Ex-StatsCan chief to lead Ontario’s welfare reform
TheStar.com – News/Canada
Published On Tue Nov 30 2010. By Tanya Talaga, Queen’s Park Bureau
Ontario’s much-anticipated welfare reforms will be led by the former Statistics Canada chief who quit in disgust after Ottawa scrapped the long-form census, the Star has learned.
The hiring of Dr. Munir Sheikh is a shot across the bow at the federal government by the provincial Liberals who will make the announcement Tuesday along with future plans for the controversial special diet allowance that helps those living in poverty.
Sheikh became a symbol of public service defiance when the statistician quit on principle in July after the Conservative government scrapped the long-form census, which provincial governments use to develop social policy, in favour of a voluntary survey.
He will join Frances Lankin, a former New Democratic Party MPP and ex-head of the United Way of Toronto, in a two-person panel. They are in charge of what is billed as the biggest redraw of the welfare system in more than 20 years.
Sheikh’s resignation touched off a political crisis for Prime Minister Stephen Harper last July.
Improving the lives of the poor is “not just the province’s responsibility” noted a government source who added Ontario will benefit from Sheikh’s background in economics and federal experience.
The panel will make targeted recommendations to overhaul Ontario Works and the Ontario Disability Support Program. It will have the support of a special commission, made up of bureaucrats and poverty advisers.
“We are asking them to not only look at social assistance but how does it interact with things like employment insurance, the Ontario Student Assistance Program and job programs,” the government source said.
There are 334,440 people receiving ODSP benefits and another 376,719 living on welfare in Ontario as of September — a total of 711,159 people who rely on social assistance and stand to benefit from a review.
Anti-poverty groups say current social assistance incomes have the same purchasing power as they did in 1967.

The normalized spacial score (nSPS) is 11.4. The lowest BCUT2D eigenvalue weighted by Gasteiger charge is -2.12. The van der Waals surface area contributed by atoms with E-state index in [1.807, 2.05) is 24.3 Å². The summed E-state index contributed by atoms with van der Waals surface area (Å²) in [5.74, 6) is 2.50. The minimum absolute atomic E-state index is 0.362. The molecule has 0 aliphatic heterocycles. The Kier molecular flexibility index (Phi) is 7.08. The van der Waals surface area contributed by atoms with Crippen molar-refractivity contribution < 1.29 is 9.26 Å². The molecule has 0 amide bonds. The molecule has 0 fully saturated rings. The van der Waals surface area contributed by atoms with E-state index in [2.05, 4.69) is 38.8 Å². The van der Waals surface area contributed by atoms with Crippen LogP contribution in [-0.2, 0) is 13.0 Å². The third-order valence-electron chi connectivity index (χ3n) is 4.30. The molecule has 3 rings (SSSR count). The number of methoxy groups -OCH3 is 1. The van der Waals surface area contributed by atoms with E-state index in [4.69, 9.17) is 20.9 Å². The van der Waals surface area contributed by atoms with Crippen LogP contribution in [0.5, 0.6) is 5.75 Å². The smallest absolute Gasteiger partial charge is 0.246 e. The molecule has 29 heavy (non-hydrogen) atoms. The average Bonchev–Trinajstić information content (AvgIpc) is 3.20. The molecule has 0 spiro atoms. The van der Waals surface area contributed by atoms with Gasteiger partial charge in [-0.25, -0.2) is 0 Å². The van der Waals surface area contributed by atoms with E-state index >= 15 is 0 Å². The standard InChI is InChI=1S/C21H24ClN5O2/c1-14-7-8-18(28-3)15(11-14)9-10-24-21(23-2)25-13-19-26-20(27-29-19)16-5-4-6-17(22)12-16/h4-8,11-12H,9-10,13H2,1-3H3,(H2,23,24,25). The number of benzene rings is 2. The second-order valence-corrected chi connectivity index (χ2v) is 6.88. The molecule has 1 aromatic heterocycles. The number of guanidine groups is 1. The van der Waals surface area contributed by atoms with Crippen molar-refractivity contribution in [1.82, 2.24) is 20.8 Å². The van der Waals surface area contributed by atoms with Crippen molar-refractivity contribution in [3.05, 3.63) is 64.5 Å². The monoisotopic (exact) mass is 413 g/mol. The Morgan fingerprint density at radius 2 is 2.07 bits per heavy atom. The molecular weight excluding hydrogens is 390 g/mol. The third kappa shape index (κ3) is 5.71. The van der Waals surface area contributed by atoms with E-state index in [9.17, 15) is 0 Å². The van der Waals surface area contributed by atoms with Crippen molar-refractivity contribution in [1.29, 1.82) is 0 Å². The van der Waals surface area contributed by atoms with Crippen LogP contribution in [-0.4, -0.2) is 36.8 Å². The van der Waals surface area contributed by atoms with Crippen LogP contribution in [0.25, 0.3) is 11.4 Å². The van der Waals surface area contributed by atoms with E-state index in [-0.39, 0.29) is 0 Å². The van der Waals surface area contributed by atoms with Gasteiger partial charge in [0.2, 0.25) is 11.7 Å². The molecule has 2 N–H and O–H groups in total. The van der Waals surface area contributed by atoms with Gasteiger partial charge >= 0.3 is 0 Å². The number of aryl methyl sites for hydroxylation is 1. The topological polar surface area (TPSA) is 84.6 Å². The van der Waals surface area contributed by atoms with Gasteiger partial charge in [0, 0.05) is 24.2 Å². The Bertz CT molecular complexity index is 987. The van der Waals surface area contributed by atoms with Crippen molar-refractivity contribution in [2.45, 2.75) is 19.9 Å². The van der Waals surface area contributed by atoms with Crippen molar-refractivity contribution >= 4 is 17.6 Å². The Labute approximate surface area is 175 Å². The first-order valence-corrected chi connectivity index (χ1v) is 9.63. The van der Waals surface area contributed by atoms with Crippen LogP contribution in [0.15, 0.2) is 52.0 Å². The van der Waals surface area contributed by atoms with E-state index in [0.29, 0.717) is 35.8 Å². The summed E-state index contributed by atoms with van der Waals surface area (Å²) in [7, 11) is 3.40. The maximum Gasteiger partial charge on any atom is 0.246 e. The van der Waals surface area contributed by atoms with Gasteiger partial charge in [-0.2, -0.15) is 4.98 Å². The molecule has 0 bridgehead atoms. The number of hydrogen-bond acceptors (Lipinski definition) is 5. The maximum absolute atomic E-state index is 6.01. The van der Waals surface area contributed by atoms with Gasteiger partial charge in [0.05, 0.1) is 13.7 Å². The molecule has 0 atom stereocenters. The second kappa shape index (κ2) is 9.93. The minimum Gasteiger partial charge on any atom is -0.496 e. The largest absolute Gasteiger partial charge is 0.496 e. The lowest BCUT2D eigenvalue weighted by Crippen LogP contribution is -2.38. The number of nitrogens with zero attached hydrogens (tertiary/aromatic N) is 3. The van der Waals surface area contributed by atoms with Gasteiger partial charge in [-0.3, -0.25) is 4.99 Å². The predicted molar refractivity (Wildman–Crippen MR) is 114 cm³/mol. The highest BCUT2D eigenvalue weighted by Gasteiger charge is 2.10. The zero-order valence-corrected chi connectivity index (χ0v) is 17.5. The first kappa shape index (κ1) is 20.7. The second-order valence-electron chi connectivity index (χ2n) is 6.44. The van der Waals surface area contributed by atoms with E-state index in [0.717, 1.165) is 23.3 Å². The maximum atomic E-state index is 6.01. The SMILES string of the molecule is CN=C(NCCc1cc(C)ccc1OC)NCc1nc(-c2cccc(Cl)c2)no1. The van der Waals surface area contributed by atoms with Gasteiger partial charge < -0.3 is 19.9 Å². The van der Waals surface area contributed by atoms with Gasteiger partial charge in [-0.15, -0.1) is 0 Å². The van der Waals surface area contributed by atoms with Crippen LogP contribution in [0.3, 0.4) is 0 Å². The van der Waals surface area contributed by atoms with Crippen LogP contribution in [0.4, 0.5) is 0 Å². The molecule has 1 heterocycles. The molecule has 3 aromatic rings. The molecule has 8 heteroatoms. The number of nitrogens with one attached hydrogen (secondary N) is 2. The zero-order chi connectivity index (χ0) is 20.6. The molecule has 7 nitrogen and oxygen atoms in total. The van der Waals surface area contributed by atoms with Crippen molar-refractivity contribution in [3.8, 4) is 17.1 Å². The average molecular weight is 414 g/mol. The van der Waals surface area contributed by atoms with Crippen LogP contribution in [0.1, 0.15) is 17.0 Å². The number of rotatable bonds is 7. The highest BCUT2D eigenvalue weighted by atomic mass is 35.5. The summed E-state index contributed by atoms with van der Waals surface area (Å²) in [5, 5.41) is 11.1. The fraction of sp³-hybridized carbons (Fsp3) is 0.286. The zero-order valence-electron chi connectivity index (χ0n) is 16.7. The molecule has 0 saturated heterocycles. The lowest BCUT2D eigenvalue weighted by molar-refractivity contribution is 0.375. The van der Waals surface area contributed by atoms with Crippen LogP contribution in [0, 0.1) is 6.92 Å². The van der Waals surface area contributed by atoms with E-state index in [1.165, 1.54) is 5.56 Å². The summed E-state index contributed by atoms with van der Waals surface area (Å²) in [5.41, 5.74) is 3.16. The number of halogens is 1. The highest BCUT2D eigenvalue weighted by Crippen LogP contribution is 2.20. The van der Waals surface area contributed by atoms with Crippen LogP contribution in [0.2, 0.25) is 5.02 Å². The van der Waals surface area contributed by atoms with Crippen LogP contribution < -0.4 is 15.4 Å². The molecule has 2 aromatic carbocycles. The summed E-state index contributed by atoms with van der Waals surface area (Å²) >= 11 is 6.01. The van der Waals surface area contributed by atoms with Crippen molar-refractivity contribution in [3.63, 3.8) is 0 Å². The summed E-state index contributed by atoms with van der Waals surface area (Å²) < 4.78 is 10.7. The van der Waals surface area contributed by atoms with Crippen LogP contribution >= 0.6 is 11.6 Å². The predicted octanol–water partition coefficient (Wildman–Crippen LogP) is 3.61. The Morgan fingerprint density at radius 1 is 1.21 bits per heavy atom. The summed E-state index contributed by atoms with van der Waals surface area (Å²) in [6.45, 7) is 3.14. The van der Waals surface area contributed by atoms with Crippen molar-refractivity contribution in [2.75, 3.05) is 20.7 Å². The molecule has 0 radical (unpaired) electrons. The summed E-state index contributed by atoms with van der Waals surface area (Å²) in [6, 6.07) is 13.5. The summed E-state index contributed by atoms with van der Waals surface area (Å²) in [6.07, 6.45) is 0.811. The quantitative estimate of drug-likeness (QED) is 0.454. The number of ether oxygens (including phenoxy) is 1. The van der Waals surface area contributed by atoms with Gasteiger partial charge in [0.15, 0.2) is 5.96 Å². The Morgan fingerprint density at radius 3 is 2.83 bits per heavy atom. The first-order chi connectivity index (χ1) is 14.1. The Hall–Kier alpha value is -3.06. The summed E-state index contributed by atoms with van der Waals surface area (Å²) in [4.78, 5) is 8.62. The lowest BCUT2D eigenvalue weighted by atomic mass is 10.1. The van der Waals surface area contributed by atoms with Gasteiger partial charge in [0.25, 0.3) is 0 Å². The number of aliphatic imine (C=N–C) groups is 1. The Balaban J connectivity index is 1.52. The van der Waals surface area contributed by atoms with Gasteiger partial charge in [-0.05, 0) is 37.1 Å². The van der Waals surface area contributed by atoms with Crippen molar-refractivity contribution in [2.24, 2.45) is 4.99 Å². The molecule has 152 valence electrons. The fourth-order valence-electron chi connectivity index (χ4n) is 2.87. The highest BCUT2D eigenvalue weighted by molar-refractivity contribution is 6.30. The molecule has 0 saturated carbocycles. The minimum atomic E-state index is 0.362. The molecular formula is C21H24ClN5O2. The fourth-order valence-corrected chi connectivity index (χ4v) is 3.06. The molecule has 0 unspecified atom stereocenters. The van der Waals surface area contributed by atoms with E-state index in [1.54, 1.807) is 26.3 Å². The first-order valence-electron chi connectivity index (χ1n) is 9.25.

The panel begins work in January and has 18 months to report back with a detailed plan on how to achieve needed reforms.
“This is not just a review, but an action plan,” said the source. “The focus here is on getting people back to work.”
It has been two years since the Ontario government made a historic commitment to lift 25 per cent of Ontario children and their families — some 90,000 people — out of poverty in five years.
But anti-poverty activists fear the Liberals are backing off on reforms due to the recession.
If they do, they won’t meet their commitment to lift kids out of poverty, activists warn.
An area of concern is the special diet program.
As of June, the ministry of community and social services said there were about 167,000 people on social assistance who receive up to $250 a month for the special diet allowance. The allowance helps people with a range of health problems from diabetes to high blood pressure buy healthier foods.
But, last fall after the provincial auditor general found evidence of fraud in the program — which had a budget that ballooned from $6 million in 2003 to more than $200 million in 2008 — the Liberals vowed to re-examine it.
The Liberals received great criticism from anti-poverty activists after they announced earlier this year they would be replacing the welfare-based special diet allowance in favour of a new, and some believe, less costly program.
Provincial nurses, anti-poverty activists and advocates for the disabled have urged the province to back off on reductions to the program.
On Monday, the second annual report of the 25 in 5 Network for Poverty Reduction was released.
The report urges the provincial government to “redouble” its efforts to eradicate poverty by making it a priority in the 2011-12 budget. The report calls for the welfare review process to begin and increased investment in training and education programs.
Mike Creek, an anti-poverty activist and spokesperson for 25 in 5, said the goal of lifting kids and families out of poverty “has been lost” due to the recession.
While the government has done the right thing in some spots — such as increasing the minimum wage to $10.25 — in other areas they have fallen down, he said.
“Unless they start to make poverty reduction a priority again, they will not meet their goals of 25 in 5,” said Creek.
“We see the effects in our community of the recession, of more people applying for OW (Ontario Works) and using food banks,” he said. “Ontarians still have an appetite to make sure people who find themselves living in poverty have their lives improved.”
The special diet needs to stay or be grandfathered until after the social resistance review is completed, he added. “My fear is we’ll put people’s lives in jeopardy by not having a really good program when they find themselves ill and need a special diet to survive.
“In my case, I had cancer and I’m sure I wouldn’t be talking to you on the phone today if I didn’t have that money to meet my nutritional needs,” said Creek, who was diagnosed with non-Hodgkins lymphoma in 1993. He is now cancer free.
With files from Laurie Monsebraaten
< http://www.thestar.com/news/canada/article/898792–ex-statscan-chief-to-lead-ontario-s-welfare-reform >